Nigel Gittins - Veterinary surgeon

Nigel GittinsAsk a Brit where he went to school and, usually, you learn something about his wider background. Nigel Gittins’ education was split between Summerhill and Dartington Hall, two establishments once famed for their blend of moral and pedagogic anarchy. “My parents were what used to be called ‘progressive’ and they believed in that kind of libertarian schooling. You didn’t have to work, you didn’t have to do anything, really. Actually, Summerhill wasn’t much fun—quite a lot of bullying went on—but I’ve got fond memories of Dartington and I eventually got decent ‘A’ levels.”

“Tarantulas weren’t on the syllabus”

And how did he become a vet? “About the time I left school, my parents got divorced. I became fed up with the hassle and so I left home and decided to go round the world. In the event I got no further than Paris. I met a girl, it turned serious and she became my wife. I’d always liked animals and I was increasingly drawn to the idea of being a vet. I was lucky enough to get into Maisons Alfort, France’s top vet school. It was tough but stimulating—and I even had Giscard’s daughter as a classmate.” Is French training different from British? “Well, essentially you cover the same ground but I think that here there’s probably rather more theory than in the U.K.”

And once he’d qualified? “You have to decide what sort of veterinary medicine you want to do. There’s quite a range—from rural work to food hygiene. A country practice can have all sorts of problems so I went for work with small animals—that means cats and dogs, for the most part. I was in Paris for 15 years and now we’ve moved to the Coast. I opened my cabinet here just 8 months ago and things are picking up well.” Dogs and cats, yes, but does he get any of those nouveaux animaux de compagnie we sometimes hear about—monkeys, iguanas, tarantulas and suchlike? “I got monkeys sometimes in Paris but a lot of these exotic beasts need to see a vet who’s working in a zoo. Tarantulas weren’t on the syllabus at Maisons Alfort!”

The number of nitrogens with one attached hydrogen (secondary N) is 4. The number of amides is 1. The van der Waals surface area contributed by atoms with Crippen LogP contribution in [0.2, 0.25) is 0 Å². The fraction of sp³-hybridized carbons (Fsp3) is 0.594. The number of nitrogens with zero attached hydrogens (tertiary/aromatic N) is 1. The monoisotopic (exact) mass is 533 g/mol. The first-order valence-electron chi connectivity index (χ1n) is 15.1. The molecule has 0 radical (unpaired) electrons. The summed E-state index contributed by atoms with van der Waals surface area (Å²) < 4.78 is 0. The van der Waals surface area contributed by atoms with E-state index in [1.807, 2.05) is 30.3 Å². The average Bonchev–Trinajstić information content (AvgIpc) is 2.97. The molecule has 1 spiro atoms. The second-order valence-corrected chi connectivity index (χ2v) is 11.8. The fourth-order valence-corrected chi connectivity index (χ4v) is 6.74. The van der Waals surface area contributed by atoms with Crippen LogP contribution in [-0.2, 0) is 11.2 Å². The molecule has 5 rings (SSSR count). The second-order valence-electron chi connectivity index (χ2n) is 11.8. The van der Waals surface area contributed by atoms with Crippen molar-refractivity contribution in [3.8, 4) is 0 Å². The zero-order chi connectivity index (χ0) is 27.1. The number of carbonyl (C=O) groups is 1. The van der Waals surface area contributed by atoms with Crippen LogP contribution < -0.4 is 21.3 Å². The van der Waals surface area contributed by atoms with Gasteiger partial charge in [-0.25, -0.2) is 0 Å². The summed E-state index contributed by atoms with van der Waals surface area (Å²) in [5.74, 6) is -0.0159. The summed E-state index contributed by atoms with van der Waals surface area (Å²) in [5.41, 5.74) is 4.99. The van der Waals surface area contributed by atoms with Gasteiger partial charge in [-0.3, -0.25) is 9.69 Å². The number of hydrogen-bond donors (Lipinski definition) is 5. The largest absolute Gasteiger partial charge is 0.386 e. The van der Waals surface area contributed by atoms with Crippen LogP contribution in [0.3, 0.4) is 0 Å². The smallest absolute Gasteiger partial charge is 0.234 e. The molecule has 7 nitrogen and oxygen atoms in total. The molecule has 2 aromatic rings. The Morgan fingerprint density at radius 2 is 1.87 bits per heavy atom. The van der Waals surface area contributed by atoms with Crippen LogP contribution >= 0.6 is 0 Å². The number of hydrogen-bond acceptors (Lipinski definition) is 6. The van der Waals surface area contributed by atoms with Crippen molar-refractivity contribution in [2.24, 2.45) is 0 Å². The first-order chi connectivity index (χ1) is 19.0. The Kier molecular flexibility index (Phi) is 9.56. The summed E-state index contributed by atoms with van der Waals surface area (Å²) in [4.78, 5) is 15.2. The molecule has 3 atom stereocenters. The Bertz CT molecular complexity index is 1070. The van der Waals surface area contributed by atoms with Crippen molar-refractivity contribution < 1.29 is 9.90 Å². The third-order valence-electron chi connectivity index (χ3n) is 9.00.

When should people take their animal to the vet? “I’d say whenever there’s a problem which lasts longer than 24 hours—lethargy, vomiting, diarrhoea, for example. It’s also useful to keep a thermometer for your pet. It’s done rectally but it’s quite easy. Anything over 39°—that’s valid for both cats and dogs—means the animal needs looking at.” What, I have to ask, of the Irish folk wisdom of my childhood which held that a dog with a hot nose was a sick dog? “That’s a useless idea—canine noses can be hot and cold, wet and dry, for a variety of reasons. By itself, that means nothing.” What about check-ups? “Of course, they’re useful, though how often you bring in your dog or cat depends on his or her age and medical history. I’d say as a rule of thumb that once a year is sensible—that’s for an overall check-up, vaccinations and, I’d always advise, blood tests to pick up on likely future problems.”

“Petside manner”

What do people expect from their vet? “Odd you ask that. I’ve just been to a seminar on exactly that topic. It emerged that four things come into play. First of all, there’s what we call ‘petside manner’—how you get on with animals when they’re brought in. It helps if you like animals and have your own—we’ve got cats and a Westy, Donald (pictured). After that, there’s availability, price and, of course, competence.” And what does a vet expect from his (human) clients? “Basically, to give the fullest possible account of the symptoms observed and then to follow the treatment prescribed. Cats and dogs can’t do any of that for themselves!”

And, finally, how is Nigel Gittins settling in on the Côte d’Azur? “It’s another country. In a way I’m a Parisian first and I’ve got to get used to a different style of living. I must say, though, my confrères have been very welcoming and helpful. I’m finding my way round the English-speaking community and I’ve already been able to help people with the Passports for Pets formalities. Not always so simple, even now. And Donald seems very happy here…”

From Reporter Issue 94
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